Deleuze and the Internet

Is the Internet a rhizome? All the straws in the wind say ‘yes’ it is.

“Whereas mechanical machines are inserted into hierarchically organised social systems, obeying and enhancing this type of structure, the Internet is ruled by no one and is open to expansion or addition at anyone’s whim as long as its communication protocols are followed. This contrast was anticipated theoretically by Gilles Deleuze and Félix Guattari especially in A Thousand Plateaus, in which they distinguished between arboreal and rhizomic cultural forms. The former is stable, centred, hierarchical; the latter is nomadic, multiple, decentred – a fitting depiction of the difference between a hydroelectric plant and the Internet.”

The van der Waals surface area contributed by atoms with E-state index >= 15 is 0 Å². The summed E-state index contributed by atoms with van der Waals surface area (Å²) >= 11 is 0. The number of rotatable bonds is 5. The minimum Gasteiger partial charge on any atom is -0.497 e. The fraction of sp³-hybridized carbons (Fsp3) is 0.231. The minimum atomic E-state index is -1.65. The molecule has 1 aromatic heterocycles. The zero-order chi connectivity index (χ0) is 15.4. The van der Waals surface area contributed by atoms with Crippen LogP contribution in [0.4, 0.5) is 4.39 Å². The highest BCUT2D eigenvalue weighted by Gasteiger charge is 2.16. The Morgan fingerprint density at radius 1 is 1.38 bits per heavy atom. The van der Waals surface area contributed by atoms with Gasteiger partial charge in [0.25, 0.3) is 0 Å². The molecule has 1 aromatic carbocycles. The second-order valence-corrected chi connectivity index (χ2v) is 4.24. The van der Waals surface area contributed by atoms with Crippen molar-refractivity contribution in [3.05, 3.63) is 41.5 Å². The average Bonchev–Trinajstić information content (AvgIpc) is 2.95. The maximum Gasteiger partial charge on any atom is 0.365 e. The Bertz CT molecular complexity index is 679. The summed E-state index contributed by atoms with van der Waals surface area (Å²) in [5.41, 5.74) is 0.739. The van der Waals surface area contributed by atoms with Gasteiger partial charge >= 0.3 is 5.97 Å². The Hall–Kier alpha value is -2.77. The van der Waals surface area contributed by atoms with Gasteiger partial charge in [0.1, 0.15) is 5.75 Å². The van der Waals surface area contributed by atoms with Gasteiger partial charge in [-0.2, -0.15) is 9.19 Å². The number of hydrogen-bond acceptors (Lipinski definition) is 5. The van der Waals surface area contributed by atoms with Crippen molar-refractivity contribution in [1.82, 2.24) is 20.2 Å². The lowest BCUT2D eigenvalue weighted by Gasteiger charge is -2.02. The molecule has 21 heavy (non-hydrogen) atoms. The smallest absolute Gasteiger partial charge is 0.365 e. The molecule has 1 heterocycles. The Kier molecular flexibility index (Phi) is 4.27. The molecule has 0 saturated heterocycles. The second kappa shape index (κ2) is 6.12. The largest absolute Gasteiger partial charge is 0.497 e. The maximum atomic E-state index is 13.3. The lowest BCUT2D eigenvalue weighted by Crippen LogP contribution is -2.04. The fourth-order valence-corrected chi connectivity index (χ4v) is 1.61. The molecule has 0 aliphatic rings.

There are of course excellent grounds for thinking that the Internet meets some if not all of the basic criteria of the rhizome, which Deleuze and Guattari list as follows:

  • The rhizome connects any point to any other point (connections do not have to be between same and same, or like and like).
  • The rhizome cannot be reduced to either the One or the multiple because it is composed of dimensions (directions in motion) not units. Consequently no point in the rhizome can be altered without altering the whole.
  • The rhizome operates by variation, expansion, conquest, capture and offshoots (not reproduction).
  • The rhizome pertains to an infinitely modifiable map with multiple entrances and exits that must be produced.
  • The rhizome is acentred, nonsignifying, and acephalous.
  • The rhizome isn’t amenable to any structural or generative model.

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About Giorgio Bertini

Director at Learning Change Project - Research on society, culture, art, neuroscience, cognition, critical thinking, intelligence, creativity, autopoiesis, self-organization, rhizomes, complexity, systems, networks, leadership, sustainability, thinkers, futures ++
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